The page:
18. Enter SEC …

  19. “Bad news” Cady Roberts (SEC 1961) Investors / shareholders Sell to new investors (sell short) Gintel (director) Curtiss-Wright Non-public, material information (directors vote to cut dividends) What is theory?

  20. Parity of information We hold that Gintel’s conduct violated clause (3) [of Rule 10b-5] as a practice which operated as a fraud or deceit on the purchasers If purchasers had available material information known by a sellting insiders, their investment judgment would be affected. Sales by an insider must await disclosure. Gintel has been fined $3000 by the NYSE .. And the protection of investors will be served if Gintel is suspended from the NYSE for 20 days. Chair WiIliam Cary (“race to bottom”)

  21. Enter Supreme Court …

  22. Chiarella v. US (US 1980) shareholders Pandick Press Chiarella Shareholders Insider Acquiror Inc Non-public, material info (takeover plans) Target Company

  23. Duty "... silence in connection with the purchase or sale of securities may operate as fraud actionable under § 10(b) ... But such liability is premised upon a duty to disclose arising from a relationship of trust and confidence between parties to a transaction.” .... duty to disclose ... guarantees that corporate insiders, who have an obligation to place the shareholder's welfare before their own, will not benefit personally through fraudulent use of material, nonpublic information. Justice Lewis Powell (corporate lawyer)

  24. Tipping …

  25. Dirks v. SEC (US 1983) Investors / shareholders Clients dump stock Secrist Equity Funding Non-public, material information (massive accounting fraud) Dirks

  26. Duty, again ... a tippee assumes a fiduciary duty to the shareholders of a corporation not to trade on material nonpublic information only when the insider has breached his fiduciary duty to the shareholders by disclosing the information to the tippee and the tippee knows or should know that there has been a breach. Whether the "tip" was a breach of the insider's fiduciary duty [depends on] whether ... the insider receives a direct or indirect personal benefit that will translate into future earnings. Justice Lewis Powell (very influential)

  27. Some hypos …

  28. Hypos Investors / shareholders #2 #1 Secrist Spouse Equity Funding Non-public, material information (massive accounting fraud)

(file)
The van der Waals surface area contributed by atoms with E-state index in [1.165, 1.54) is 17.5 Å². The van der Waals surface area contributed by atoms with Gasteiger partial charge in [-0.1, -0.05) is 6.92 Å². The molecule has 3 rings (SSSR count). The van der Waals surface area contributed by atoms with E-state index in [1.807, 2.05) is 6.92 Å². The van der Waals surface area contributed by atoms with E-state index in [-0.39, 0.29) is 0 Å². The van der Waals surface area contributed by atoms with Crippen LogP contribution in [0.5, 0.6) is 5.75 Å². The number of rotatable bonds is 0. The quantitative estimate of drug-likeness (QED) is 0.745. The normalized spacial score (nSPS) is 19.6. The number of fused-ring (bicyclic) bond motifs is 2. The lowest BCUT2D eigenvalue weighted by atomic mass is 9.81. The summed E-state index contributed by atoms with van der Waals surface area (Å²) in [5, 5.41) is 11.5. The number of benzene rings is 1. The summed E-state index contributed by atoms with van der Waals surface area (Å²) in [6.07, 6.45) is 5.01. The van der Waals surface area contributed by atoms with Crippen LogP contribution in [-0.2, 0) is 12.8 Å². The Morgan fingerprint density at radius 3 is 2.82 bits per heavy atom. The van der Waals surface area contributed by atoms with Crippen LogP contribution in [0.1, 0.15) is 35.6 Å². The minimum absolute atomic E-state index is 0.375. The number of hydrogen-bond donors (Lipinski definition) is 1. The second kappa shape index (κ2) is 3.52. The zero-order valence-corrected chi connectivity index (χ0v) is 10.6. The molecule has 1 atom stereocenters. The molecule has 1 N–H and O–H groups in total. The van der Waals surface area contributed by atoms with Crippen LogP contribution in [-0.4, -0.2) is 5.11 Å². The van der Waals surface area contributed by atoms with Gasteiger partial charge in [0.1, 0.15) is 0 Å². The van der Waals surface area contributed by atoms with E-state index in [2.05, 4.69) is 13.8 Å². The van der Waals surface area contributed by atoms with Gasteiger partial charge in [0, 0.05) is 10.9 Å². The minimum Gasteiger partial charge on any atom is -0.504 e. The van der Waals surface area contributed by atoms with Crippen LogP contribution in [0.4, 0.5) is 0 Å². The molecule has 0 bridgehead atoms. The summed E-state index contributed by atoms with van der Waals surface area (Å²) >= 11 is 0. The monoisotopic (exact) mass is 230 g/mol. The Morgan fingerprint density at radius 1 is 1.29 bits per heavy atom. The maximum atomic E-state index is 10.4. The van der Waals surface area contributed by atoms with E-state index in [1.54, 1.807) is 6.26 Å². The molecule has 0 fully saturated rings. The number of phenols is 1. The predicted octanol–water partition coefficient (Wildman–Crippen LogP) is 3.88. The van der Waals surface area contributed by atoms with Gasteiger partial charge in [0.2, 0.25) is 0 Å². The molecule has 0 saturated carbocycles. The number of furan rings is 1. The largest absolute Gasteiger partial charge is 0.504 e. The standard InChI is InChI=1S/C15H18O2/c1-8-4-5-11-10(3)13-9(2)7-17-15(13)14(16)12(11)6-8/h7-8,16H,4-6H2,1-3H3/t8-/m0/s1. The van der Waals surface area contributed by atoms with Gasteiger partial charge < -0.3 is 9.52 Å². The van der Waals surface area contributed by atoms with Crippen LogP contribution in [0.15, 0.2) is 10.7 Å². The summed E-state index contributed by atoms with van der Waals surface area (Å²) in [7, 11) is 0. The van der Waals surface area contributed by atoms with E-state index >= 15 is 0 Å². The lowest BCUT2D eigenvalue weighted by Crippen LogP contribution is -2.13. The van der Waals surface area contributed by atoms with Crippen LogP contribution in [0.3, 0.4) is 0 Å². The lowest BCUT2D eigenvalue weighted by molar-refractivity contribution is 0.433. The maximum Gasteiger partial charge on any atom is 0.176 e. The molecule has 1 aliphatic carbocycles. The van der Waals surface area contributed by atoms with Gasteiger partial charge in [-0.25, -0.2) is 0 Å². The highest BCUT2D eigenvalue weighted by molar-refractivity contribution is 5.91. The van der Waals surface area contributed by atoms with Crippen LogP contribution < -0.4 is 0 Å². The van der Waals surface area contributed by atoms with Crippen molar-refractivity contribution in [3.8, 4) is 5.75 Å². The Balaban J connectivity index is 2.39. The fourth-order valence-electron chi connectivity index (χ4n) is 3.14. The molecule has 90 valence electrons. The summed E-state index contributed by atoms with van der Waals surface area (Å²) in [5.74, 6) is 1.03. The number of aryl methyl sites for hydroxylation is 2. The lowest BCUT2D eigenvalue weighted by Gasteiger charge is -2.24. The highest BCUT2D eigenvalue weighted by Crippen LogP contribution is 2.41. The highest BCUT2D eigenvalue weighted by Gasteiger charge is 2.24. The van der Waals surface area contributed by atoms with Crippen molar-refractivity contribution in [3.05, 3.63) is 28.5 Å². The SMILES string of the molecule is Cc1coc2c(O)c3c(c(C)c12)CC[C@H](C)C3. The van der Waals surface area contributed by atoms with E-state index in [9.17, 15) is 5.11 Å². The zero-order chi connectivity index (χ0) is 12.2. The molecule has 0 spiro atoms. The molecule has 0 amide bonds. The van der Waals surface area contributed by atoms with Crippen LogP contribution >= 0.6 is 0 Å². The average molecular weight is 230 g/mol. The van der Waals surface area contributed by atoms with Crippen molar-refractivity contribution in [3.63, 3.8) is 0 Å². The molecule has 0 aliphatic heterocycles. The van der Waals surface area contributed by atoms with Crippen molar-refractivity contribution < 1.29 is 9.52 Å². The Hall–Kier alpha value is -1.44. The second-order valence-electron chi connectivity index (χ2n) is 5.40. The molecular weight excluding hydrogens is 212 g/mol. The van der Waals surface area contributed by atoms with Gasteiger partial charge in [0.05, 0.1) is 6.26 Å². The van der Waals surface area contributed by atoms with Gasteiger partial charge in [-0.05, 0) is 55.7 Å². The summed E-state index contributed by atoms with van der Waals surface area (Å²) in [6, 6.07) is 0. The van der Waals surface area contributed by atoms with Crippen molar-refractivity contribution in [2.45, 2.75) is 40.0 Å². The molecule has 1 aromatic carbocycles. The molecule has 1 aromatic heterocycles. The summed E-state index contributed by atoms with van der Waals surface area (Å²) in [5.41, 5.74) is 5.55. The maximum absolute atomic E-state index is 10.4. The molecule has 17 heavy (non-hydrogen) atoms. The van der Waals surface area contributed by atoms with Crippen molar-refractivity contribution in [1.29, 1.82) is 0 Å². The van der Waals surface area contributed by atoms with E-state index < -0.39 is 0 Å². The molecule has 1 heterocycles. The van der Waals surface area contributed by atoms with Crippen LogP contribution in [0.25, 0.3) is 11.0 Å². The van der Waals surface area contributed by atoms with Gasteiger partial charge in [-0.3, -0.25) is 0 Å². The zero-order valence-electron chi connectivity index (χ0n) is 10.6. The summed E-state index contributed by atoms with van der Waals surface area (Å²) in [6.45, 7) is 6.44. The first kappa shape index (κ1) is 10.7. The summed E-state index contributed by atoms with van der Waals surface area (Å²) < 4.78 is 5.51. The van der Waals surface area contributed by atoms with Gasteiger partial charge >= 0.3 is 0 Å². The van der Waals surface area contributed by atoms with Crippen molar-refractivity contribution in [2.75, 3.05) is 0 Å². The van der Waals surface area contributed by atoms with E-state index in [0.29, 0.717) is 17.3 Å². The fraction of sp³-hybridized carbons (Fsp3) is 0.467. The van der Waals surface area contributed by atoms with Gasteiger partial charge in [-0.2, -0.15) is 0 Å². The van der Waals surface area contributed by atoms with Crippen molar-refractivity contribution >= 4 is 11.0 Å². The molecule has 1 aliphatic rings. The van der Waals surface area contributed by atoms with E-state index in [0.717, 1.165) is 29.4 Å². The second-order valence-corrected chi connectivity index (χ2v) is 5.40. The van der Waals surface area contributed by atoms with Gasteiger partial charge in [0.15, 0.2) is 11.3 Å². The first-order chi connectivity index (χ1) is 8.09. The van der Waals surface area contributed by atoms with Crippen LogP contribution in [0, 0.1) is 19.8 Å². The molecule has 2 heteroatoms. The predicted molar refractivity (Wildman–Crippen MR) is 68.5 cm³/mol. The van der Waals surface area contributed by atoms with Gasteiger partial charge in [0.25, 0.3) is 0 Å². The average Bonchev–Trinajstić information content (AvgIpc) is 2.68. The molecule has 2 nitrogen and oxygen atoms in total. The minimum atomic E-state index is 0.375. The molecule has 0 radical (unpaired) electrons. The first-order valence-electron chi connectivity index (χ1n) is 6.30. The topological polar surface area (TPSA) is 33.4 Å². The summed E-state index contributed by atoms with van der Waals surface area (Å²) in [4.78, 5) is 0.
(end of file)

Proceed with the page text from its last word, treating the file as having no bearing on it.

29. SEC v. Stewart (2003) Stock market #2 #1 #1 #1 Martha Stewart (at airport to Mx) Sam Wachtal (CEO) Imclone Non-public, material information (FDA likely to disapprove drug) Faneuil (broker’s asst)

  30. Outsider Trading (Misappropriation) “Fraud on source”? “in connection with” trading? Rule 10b5-2: Fiduciary relationship Rule 10b5-1: Insider awareness

  31. Section 10(b) / Rule 10b-5 Securities Exchange Act of 1934 Act § 10 It shall be unlawful for any person ... (b) To use or employ, in connection with the purchase or sale of any security ... any manipulative or deceptive device or contrivance in contravention of such rules and regulations as the Commission may prescribe

  32. Attorney O’Hagan’s indiscretions …

  33. US v. O’Hagan (US 1997) Shareholders Option sellers Dorsey & Whitney O’Hagan Grand Met Non-public, material info (plan to make tender offer to Pillsbury shareholders) Shareholders Pillsbury

  34. Duty to source The "misappropriation theory" holds that a person commits fraud "in connection with" a securities transaction, and thereby violates § 10(b) and Rule 10b-5, when he misappropriates confidential information for securities trading purposes, in breach of a duty owed to the source of the information. See Brief for United States 14.  Justice Ruth Bader Ginsberg [civil rights lawyer]

  35. ICW trading [The "in connection with the purchase or sale of [a] security"] element is satisfied because the fiduciary's fraud is consummated, not when the fiduciary gains the confidential information, but when, without disclosure to his principal, he uses the information to purchase or sell securities. The securities transaction and the breach of duty thus coincide. Justice Ruth Bader Ginsberg [civil rights lawyer]

  36. What is insider trading?

  37. “Insider trading”(in the United States) • Classic insider trading: • Fraudulent silence under Section 10(b) • Duty of trust and confidence to “abstain or disclose” • Actionable silence in confidential relationships • Tipping: • Tippee knows or should know that • Tipper breached duty for direct/indirect personal benefit • Necessary to extend prohibition • Misappropriation (outsider trading): • Duty of trust and confidence to source • Fraud on source “in connection with” securities trading • Maintain integrity of securities markets

  38. SEC rules • Rule 10b5-1: state of mind when trading “on the basis” of material, nonpublic information • “aware” (“conscious knowledge”) • Pre-existing trading plans OK • Rule 10b5-2: duty to source in business/personal relations • Agree to maintain confidentiality • Practice of sharing known confidences • Spouse, parent, child, sibling – unless dysfunctional family • Regulation FD: no special access for stock analysts